Phone company Windstream's second-quarter service revenues came in below Wall Street expectations, sending its stock down close to a two-year low.
The Little Rock, Ark., company's overall revenue and profit matched expectations, but analysts saw signs of weakness in the details.
Windstream's stock dropped 83 cents, or 8.2 percent, to $9.22 in afternoon trading. The stock hit a two-year low of $9 in June.
Windstream earned $54.2 million, or 9 cents per share, for the period ended June 30. That's down from $96.7 million, or 19 cents per share, a year earlier.
Taking out costs related to acquisitions and restructuring, earnings were 12 cents per share, matching the analyst average as surveyed by FactSet.
Revenue rose 49 percent from a year ago to $1.54 billion, chiefly because Windstream bought Paetec Holding, which provides telecommunications services to businesses, in December for $883 million.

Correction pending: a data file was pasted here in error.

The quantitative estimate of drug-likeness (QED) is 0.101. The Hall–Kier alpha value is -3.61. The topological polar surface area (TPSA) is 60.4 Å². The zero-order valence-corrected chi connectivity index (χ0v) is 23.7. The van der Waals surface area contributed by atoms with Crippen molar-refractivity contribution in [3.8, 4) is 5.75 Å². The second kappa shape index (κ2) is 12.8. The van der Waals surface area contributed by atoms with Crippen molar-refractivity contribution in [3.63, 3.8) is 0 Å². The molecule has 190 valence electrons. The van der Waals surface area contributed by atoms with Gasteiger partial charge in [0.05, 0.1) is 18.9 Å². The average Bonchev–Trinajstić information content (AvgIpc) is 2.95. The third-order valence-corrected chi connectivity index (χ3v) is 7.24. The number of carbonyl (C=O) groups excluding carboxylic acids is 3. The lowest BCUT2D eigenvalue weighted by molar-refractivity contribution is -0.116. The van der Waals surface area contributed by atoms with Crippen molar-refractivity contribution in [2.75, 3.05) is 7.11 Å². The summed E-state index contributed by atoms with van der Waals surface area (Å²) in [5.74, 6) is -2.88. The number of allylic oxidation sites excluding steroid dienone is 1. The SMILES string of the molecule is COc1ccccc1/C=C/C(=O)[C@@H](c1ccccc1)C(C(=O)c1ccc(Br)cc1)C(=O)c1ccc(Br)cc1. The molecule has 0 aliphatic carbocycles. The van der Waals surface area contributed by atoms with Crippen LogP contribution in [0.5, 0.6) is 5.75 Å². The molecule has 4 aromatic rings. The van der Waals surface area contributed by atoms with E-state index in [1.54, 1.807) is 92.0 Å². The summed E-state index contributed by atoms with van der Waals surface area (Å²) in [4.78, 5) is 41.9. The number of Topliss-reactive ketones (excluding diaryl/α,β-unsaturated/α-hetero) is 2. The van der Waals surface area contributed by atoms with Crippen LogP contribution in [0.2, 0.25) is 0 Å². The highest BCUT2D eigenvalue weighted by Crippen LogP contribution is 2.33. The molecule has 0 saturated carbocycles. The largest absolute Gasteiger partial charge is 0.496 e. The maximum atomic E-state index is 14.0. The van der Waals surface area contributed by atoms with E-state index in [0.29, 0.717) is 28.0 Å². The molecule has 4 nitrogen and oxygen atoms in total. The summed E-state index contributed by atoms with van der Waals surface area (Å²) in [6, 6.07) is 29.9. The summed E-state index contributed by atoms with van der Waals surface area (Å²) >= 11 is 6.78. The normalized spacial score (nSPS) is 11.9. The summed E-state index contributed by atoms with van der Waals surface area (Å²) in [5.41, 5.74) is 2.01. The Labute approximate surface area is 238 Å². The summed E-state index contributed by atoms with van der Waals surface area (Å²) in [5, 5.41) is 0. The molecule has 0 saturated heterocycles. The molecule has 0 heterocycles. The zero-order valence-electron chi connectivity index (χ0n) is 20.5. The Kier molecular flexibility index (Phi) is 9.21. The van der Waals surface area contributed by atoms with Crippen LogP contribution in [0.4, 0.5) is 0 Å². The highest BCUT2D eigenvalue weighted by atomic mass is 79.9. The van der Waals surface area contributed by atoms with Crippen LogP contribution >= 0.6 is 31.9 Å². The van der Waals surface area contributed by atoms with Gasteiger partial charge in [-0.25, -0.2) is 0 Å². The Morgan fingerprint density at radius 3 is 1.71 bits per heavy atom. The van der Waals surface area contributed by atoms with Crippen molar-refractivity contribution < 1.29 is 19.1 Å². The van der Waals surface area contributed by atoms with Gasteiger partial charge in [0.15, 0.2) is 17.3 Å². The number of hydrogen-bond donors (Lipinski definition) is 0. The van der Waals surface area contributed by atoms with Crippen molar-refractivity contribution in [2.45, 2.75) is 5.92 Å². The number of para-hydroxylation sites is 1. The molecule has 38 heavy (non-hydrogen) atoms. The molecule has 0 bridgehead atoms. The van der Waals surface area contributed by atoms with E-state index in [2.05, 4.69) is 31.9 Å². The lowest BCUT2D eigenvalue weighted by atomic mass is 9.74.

Wall Street analysts were also expecting revenue of $1.54 billion.
The Paetec acquisition is part of a strategy to bolster Windstream's traditional phone company business, which is focused on smaller towns and rural areas, with business services.
Revenue was down 1 percent compared to combined Windstream and Paetec results a year ago, and Citigroup analyst Michael Rollins noted that business service revenue, at $893 million, was weaker than expected.
The company also lost broadband subscribers for the first time. They were down 2,200 to 1.36 million. Bigger phone companies, which are focused on larger markets, have been losing DSL subscribers for some time to cable, a phenomenon that now appears to be spreading to Windstream's territory.
Windstream has 2.9 million phone lines, making it the seventh-largest provider of home phone service in the U.S.